US GDP Recap: Traders See Through Stellar 3.2% Headline Growth to Questionable Details
Matt Weller, CFA, CMT April 26, 2019 1:56 PM
Overall, the BEA estimated that the US economy grew at a 3.2% annualized rate in Q1, well above expectations of 2.2% growth. While President Trump will no doubt extol the headline growth, the details are less impressive under the hood.
Late last week, we highlighted the potential for a stronger-than-anticipated GDP reading, and the initial headline certainly supported that view. Overall, the BEA estimated that the US economy grew at a 3.2% annualized rate in Q1, well above expectations of 2.2% growth. While President Trump will no doubt extol the headline growth, the details are less impressive under the hood. For one, the strong GDP reading was boosted by inventory growth (+0.65% to the headline), with inventories rising to their highest levels since 2015. In addition, external trade added substantially to the bottom line. Given the mean-reverting nature of inventories and the ongoing trade war with China, both of these supportive factors may reverse to become headwinds in the coming quarters.
Perhaps most importantly for the Federal Reserve, the accompanying inflation data came in lighter than anticipated: the GDP price index rose just 0.9% vs. 1.2% eyed, while the GDP deflator rose just 0.6%, well below the 1.3% reading anticipated. In other words, this is not the type of “strong” growth that will scare the Fed into raising interest rates any time soon. Fed Funds futures traders agree, with the CME’s Fedwatch tool showing the odds of a rate cut by year-end essentially unchanged from pre-release levels near 60%:
Source: CME FedWatch, FOREX.com
The US dollar initially spiked higher on the news, with the Dollar Index hitting a 23-month high by a single pip at 98.33 before pulling back. As we go to press, the indicator is trading back at 98.00, down slightly from pre-release levels. US stock index futures spiked on the news, with the S&P 500 and DJIA now pointing to flat opens. The biggest relative move we’ve seen is in Treasury yields, with the 2-year yield shedding a quick 3bps back to 2.29% and the benchmark 10-year tenor seeing a similar drop to 2.50%.
Disclaimer: The information on this web site is not targeted at the general public of any particular country. It is not intended for distribution to residents in any country where such distribution or use would contravene any local law or regulatory requirement. The information and opinions in this report are for general information use only and are not intended as an offer or solicitation with respect to the purchase or sale of any currency or CFD contract. All opinions and information contained in this report are subject to change without notice. This report has been prepared without regard to the specific investment objectives, financial situation and needs of any particular recipient. Any references to historical price movements or levels is informational based on our analysis and we do not represent or warranty that any such movements or levels are likely to reoccur in the future. While the information contained herein was obtained from sources believed to be reliable, author does not guarantee its accuracy or completeness, nor does author assume any liability for any direct, indirect or consequential loss that may result from the reliance by any person upon any such information or opinions.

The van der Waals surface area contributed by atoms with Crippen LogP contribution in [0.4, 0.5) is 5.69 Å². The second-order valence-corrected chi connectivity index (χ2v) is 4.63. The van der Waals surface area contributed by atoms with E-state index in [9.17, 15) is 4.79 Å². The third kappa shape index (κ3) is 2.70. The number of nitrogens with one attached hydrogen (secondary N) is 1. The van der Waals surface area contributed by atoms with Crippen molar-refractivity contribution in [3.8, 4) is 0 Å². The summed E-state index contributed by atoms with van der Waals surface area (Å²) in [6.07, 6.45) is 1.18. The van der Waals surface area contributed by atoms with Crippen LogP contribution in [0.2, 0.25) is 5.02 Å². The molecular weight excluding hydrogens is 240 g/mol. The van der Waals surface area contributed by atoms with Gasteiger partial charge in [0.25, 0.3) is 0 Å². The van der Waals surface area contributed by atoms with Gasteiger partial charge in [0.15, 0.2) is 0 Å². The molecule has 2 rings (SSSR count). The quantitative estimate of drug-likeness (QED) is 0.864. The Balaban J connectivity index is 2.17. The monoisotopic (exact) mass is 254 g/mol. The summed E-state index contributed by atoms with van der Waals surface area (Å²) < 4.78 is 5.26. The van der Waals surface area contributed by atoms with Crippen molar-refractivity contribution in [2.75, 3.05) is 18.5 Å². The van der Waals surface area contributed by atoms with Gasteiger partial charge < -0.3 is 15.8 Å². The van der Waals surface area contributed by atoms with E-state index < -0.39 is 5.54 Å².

Futures, Options on Futures, Foreign Exchange and other leveraged products involves significant risk of loss and is not suitable for all investors. Losses can exceed your deposits. Increasing leverage increases risk. Spot Gold and Silver contracts are not subject to regulation under the U.S. Commodity Exchange Act. Contracts for Difference (CFDs) are not available for US residents. Before deciding to trade forex and commodity futures, you should carefully consider your financial objectives, level of experience and risk appetite. Any opinions, news, research, analyses, prices or other information contained herein is intended as general information about the subject matter covered and is provided with the understanding that we do not provide any investment, legal, or tax advice. You should consult with appropriate counsel or other advisors on all investment, legal, or tax matters. References to Forex.com or GAIN Capital refer to GAIN Capital Holdings Inc. and its subsidiaries. Please read Characteristics and Risks of Standardized Options.